Deploy Repo for Ruby Mad Science
Want to build a custom VM around your Rails app? Want to use all the right open-source tools like Chef, Capistrano, Librarian, NGinX and RVM? Want to test it locally and then push exactly the same configuration to real hosting? You've found the right place.
Here's how you deploy a test app to Vagrant immediately. This will install the correct versions of Vagrant and Virtualbox on your dev machine and all the necessary plugins and software.
> gem install madscience > rvmsudo madscience construct # or sudo madscience construct if no rvm
This will install dev tools locally, clone a repo into the "madscience" directory under your current, and then deploy a server with a Rails test app to your VM. It's often a one-line change to make it deploy your Rails or Rack app instead.
This is the open, MIT-licensed source code behind the (commercial) product "Rails Deploy In An Hour" (http://rails-deploy-in-an-hour.com).
What Do You Need?
MadScience is compatible with your version manager of choice, but doesn't require one on the host machine. You may need to use a different command line for sudo, as you normally would when running Ruby executables with that version manager -- for instance, rvm uses "rvmsudo".
It uses RVM on the Guest VM, and doesn't allow other version managers on the guest.
To Test and Create a Server
# Edit the file, change from rails-devise-pundit to your app vi nodes/app_server.json.erb # Create the server locally and push apps to it vagrant up --provision --provider=virtualbox # ONLY when you're ready to destroy your VM vagrant destroy --force
After testing that, do it for real:
# Add your credentials to the Digital Ocean file vi ~/.deploy_credentials/digital_ocean.json vagrant up --provision --provider=digital_ocean # ONLY when ready to destroy your (real, on Digital Ocean) VM vagrant destroy --force
AWS and Linode work exactly the same way. You'll just replace "digital_ocean" with "aws" or "linode" above. You'll also need to edit their JSON files to add credentials, choose instance types and otherwise do provider-specific configuration. See the JSON files for documentation links for each provider.
Why Is This Different?
You can find lots of deploy tools and free configurations for Rails servers online.
How is this different?
- Full-stack - this actually uses a lot of different tools; see below
- Standard tools - write normal cookbooks, tasks, etc.
- Supported - you can buy videos and docs at http://rails-deploy-in-an-hour.com
- No Hosting Fee - no extra hosting fee beyond normal AWS, Digital Ocean, etc.*
- Small top level - use a single JSON file and Cheffile for most config
- Version-locked - all tools locked to specific versions so no bit-rot
- Opinionated - beat combinatorial explosion by saying "use this"
You can absolutely find source code that does everything this repository does if you're willing to combine several others. In fact, if you combine liberally you can easily find code to do far, far more than this does.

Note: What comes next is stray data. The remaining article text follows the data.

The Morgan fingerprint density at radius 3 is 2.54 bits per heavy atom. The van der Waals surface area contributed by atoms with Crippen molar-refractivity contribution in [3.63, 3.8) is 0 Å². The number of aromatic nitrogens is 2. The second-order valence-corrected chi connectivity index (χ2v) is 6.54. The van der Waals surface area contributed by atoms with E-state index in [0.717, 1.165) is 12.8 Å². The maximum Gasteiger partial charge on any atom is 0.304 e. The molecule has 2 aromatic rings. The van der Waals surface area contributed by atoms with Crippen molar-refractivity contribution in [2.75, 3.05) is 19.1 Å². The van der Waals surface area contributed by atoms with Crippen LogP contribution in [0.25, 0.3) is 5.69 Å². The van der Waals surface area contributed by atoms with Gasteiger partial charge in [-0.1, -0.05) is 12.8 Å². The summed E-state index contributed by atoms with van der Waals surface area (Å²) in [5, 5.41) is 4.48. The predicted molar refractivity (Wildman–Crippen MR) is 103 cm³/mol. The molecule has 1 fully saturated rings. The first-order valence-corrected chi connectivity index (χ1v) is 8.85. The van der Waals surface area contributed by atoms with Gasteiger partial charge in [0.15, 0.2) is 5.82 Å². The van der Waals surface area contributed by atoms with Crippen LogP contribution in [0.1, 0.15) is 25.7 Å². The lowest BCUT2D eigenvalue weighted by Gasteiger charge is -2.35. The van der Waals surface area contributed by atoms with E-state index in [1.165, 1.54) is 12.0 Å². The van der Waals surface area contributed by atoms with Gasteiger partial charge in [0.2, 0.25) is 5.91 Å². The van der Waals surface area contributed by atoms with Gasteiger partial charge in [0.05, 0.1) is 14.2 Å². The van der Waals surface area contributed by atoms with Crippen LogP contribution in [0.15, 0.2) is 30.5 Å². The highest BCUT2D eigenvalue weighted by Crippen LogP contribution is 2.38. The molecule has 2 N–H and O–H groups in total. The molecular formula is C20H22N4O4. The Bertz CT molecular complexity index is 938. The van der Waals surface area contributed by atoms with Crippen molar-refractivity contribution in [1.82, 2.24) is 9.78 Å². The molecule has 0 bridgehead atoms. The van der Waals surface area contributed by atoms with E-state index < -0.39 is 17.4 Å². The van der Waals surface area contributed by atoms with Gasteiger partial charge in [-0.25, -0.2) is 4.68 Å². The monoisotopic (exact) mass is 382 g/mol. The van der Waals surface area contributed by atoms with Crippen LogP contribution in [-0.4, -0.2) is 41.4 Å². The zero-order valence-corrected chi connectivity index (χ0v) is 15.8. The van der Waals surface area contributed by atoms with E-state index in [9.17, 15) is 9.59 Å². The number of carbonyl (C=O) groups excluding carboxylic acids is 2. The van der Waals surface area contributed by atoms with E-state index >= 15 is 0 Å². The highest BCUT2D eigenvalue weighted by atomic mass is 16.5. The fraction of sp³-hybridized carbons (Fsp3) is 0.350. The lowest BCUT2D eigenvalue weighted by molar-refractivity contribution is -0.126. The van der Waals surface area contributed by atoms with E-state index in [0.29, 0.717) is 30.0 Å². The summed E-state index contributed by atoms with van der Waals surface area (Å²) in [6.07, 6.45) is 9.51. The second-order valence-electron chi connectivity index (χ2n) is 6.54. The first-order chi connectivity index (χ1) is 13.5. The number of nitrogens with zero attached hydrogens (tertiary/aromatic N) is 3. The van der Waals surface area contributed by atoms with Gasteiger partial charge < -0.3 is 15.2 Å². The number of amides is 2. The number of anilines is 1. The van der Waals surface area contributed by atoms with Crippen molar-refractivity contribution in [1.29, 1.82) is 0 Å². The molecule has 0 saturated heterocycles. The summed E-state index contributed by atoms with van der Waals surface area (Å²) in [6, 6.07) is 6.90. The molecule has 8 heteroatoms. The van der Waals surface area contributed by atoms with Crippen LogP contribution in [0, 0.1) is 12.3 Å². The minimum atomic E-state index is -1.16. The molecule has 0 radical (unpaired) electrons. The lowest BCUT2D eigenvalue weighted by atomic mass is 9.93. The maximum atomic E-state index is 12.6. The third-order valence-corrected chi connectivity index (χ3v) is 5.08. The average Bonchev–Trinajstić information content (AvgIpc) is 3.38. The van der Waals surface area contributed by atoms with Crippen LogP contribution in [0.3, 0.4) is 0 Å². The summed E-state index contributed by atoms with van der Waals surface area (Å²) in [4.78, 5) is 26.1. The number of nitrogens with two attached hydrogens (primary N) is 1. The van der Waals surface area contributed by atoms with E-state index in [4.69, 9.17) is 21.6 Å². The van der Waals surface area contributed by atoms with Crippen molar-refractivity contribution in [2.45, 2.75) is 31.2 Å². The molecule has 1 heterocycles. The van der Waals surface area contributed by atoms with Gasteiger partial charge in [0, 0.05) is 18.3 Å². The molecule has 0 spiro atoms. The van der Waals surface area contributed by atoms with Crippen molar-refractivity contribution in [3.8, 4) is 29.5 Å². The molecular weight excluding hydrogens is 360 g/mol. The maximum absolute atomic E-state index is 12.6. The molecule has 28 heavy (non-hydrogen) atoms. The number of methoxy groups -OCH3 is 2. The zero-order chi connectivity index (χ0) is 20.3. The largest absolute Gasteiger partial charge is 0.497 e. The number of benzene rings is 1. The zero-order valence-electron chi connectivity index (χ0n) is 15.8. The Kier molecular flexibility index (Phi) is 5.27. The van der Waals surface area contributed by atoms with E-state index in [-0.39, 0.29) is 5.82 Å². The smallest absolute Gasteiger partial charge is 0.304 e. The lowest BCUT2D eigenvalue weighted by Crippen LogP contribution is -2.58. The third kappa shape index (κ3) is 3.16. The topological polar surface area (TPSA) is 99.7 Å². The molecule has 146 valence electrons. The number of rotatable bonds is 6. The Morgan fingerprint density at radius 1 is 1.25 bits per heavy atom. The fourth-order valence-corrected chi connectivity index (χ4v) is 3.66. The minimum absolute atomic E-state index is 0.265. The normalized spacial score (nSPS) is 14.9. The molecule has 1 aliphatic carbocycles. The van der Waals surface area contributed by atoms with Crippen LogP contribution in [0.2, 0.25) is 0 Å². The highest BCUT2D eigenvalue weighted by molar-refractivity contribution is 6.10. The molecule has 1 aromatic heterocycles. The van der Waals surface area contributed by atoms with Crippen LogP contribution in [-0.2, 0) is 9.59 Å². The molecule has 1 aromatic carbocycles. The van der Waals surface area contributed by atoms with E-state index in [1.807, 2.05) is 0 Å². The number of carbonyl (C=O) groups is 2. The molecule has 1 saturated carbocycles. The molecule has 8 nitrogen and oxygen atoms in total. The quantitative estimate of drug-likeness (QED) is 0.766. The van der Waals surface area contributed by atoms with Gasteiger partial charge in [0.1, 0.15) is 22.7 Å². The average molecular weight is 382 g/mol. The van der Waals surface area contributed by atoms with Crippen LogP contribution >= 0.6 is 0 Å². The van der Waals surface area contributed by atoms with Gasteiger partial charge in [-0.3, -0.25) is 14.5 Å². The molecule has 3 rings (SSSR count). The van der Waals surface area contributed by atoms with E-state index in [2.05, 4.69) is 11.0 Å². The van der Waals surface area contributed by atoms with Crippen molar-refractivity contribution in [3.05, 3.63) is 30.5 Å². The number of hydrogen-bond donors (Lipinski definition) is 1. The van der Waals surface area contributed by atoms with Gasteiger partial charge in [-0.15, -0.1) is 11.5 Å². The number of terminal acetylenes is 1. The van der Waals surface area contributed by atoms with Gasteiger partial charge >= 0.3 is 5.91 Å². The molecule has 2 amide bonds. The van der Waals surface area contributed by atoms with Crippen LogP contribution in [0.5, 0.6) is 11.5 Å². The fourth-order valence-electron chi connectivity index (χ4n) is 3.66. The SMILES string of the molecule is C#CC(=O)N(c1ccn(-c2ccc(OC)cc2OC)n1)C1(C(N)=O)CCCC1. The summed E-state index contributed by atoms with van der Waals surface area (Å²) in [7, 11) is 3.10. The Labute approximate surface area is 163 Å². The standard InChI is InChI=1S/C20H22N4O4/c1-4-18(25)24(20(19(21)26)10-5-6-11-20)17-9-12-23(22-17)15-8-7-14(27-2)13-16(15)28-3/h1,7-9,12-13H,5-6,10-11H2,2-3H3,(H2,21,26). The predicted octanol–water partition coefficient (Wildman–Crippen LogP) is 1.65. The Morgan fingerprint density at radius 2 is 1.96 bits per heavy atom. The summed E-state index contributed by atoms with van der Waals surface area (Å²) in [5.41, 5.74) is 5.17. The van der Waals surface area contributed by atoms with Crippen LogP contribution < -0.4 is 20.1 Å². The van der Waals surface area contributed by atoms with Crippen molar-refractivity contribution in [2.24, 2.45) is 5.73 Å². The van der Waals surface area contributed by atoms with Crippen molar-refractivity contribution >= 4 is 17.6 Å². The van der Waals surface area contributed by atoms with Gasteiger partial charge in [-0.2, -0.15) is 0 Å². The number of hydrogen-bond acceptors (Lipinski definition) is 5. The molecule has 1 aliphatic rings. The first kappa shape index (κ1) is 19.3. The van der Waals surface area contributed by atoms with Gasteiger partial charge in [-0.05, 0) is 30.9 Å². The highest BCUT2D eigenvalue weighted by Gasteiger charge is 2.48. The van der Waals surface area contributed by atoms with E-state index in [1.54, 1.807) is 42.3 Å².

However, it's very hard to find a simple, turn-key solution that doesn't require ongoing hosting cost (e.g. Heroku.)
It's also easy to get yourself in trouble, security-wise. RubyMadScience comes with decent security out of the box and makes it easy to improve it.
Deployment tools as of this writing include:
- Chef-Omnibus Plugin
- Librarian-Chef Plugin
- Digital Ocean, AWS and Linode plugins VirtualBox Chef
- Librarian-Chef, plus many third-party cookbooks Capistrano plus standard plugins
On-VM tools as of this writing include:
Ruby, RVM, Bundler NGinX Runit (process control and restart) MySQL (or optional PostgreSQL) Optional-but-tested Redis, MemCacheD and other support
This isn't everything, of course.
Which Tools Aren't Happening?
To pick some popular ones:
- Ansible, SaltStack
- rbenv, chruby (on the guest VM)
These are tools that require extensive changes to the guest VM. Since it's very difficult to keep a big constellation of tools tested, that messes up a lot of the point of this code. "Opinionated" is important.
We do allow a few specific variations and a lot of additions:
- Postgres rather than MySQL
- Adding simple cookbooks, including MemCacheD and Redis
- Storage like MongoDB that is added to MySQL/Postgres rather than replacing
Additions are, in general, much more okay than substitutions. It's substitutions where you're most likely to see conflicts.
You can also use services that are handled externally and/or by the app, such as:
- Metrics and monitoring like PingDom or Dead Man's Snitch
- Email via MailGun, SendGrid, Mandrill, etc.
- External logging via Loglly, AppSumo, etc.
You can also configure more nodes. Nothing stops you from configuring, say, a multi-node Cassandra cluster via Chef because it doesn't interact much with the Rails application server. Instead, you'll configure Cassandra as normal via Chef on different hosts than the Rails server. You can configure those nodes via the top-level JSON files or completely separately.
One strength of MadScience is that it doesn't get in your way when you migrate off it. You can start with Chef simply until you need more power. Then you just use Chef like the big companies do by "scraping off" the top layer of JSON.
Why Not Docker?
Some day Docker will absolutely be the right tool for this. Right now, it solves only a few of these problems -- it could replace Chef, kind of, but not really Capistrano. It could be used by Vagrant, but doesn't replace what Vagrant does here...
Eventually, Docker will do all of this when combined with other to-be-written tools. I look forward to it.